Here’s how you can do an overnighter in the Flinders Ranges
Words and Images by Harry Temple
Nearly every 4WDer has heard of the Flinders Ranges, and for most, it is high on their bucket list. Usually, it never eventuates as the larger trips often take you tantalisingly close to the ranges on-route to the Northern Territory or out to the west coast. If you happen to find yourself stretched thin returning from a trip up the centre or debating cutting corners as you trudge back across the Nulla-bore because the big lap has you one week away from re-mortgaging the castle … do I have the trip for you!
WHAT’S THE GO?
For the price of a Maccas family box, you can whet your appetite in the foothills of the Flinders in the often overlooked Arden Hills Self-Drive 4WD Track. If you are time-poor and can’t make it any further north into the mountains, this park offers spectacular scenery with vistas across to the start of the Ranges and Wilpena Pound. The 4WDing takes full advantage of the frequent changes in elevation as you work your way deeper into the property, with the climbs ranging in difficulty from a casual climb right up to the white knuckled slippery shale offered by the ranges bordering on the western edges. The owners are proud fourth generation sheep graziers Graham and Inge Stokes, who opened their family land for the use of the 4WD community around a decade ago. The 2000-hectare park is situated a mere 20km north of Quorn, less than an hour from the main thoroughfare through Port Augusta. Depending on your already tight schedule, the possibility of a day trip or an easy overnighter are both on the table.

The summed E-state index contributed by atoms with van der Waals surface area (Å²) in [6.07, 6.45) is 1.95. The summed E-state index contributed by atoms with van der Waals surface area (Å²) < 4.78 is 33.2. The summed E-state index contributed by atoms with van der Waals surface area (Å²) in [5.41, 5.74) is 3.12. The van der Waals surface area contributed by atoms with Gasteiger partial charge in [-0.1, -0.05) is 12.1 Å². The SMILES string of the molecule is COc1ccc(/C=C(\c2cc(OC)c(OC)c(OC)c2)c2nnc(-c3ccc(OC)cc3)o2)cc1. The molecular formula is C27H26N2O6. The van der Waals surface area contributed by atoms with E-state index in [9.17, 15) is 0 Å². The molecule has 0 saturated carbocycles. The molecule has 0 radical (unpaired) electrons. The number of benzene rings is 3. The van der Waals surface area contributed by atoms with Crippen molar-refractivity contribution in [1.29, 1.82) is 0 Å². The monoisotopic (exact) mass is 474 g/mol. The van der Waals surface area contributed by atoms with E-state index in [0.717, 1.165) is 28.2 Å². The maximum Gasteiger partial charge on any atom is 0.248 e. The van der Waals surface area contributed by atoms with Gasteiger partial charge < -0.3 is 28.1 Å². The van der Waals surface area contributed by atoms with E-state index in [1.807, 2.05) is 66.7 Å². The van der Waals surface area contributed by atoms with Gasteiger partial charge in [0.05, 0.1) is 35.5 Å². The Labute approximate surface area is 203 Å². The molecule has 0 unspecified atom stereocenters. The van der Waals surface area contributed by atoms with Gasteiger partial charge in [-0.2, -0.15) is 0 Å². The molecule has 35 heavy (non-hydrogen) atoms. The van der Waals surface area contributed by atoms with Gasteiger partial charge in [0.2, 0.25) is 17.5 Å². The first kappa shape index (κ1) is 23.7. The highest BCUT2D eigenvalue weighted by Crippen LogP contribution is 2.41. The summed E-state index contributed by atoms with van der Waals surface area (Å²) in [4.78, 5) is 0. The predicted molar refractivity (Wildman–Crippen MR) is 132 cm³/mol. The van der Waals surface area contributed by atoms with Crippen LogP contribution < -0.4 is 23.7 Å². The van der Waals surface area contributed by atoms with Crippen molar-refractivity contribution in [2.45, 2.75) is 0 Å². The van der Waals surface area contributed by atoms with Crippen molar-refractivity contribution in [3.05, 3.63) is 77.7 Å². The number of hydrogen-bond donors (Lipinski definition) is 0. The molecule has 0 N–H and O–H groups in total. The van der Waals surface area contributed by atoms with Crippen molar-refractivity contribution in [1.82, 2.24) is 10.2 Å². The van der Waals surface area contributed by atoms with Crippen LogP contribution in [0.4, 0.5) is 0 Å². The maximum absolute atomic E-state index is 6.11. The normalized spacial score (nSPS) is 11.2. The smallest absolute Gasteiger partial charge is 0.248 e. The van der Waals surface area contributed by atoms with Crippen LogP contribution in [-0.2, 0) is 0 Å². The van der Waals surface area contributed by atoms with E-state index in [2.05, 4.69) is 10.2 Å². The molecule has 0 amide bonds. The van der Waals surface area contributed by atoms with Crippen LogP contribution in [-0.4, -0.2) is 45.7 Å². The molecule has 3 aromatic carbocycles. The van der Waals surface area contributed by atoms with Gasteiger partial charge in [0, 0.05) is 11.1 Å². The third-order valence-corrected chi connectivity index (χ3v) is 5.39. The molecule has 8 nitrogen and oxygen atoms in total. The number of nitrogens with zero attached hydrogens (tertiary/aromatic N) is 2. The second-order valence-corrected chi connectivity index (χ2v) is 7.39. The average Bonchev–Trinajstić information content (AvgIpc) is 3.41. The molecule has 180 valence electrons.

HOW TO GET THERE?
The key can be picked up at the Flinders Ranges Information Centre in Quorn following payment and registration. Turning off the tar and into Warren Gorge marks the start of the adventure. Be sure to keep an eye out for the skittish yellow-footed rock-wallabies that frequent the gorge. Unlocking the gate into an area that would otherwise be off-limits, is an important reminder that we need to treat areas like this with great respect and continue to support parks such as these, lest we lose any more.
Less than 100m through the gate, you are greeted with the first obstacle among the native pines: several large rocks protruding through the track surface, all too eager to catch out those with poor wheel placement. Careful navigation will lead you further down the track into the first valley, past the towering aged river red gums and towards the next rise, with views of the ‘high country’. Crossing the creek once more, you will find yourself at the base of an imposing climb. Not overly technical, just bloody steep! Stick it in 1st low and crawl up, taking in the sights around you as you ascend to what feels like the same height as the wedge-tailed eagles circling above.
Continuing along the climb, you will come across a small piece of marble next to an established grass tree and a mile marker; a final resting place for a close family friend of the Stokes. The plaque remembers ‘Stretch’ and his love for the area, so much so that one of his final requests was to have his ashes spread around the mountaintop. It goes without saying that you should treat this area with the highest respect but do take a minute to enjoy the area that undoubtedly had such a profound impact on Stretch.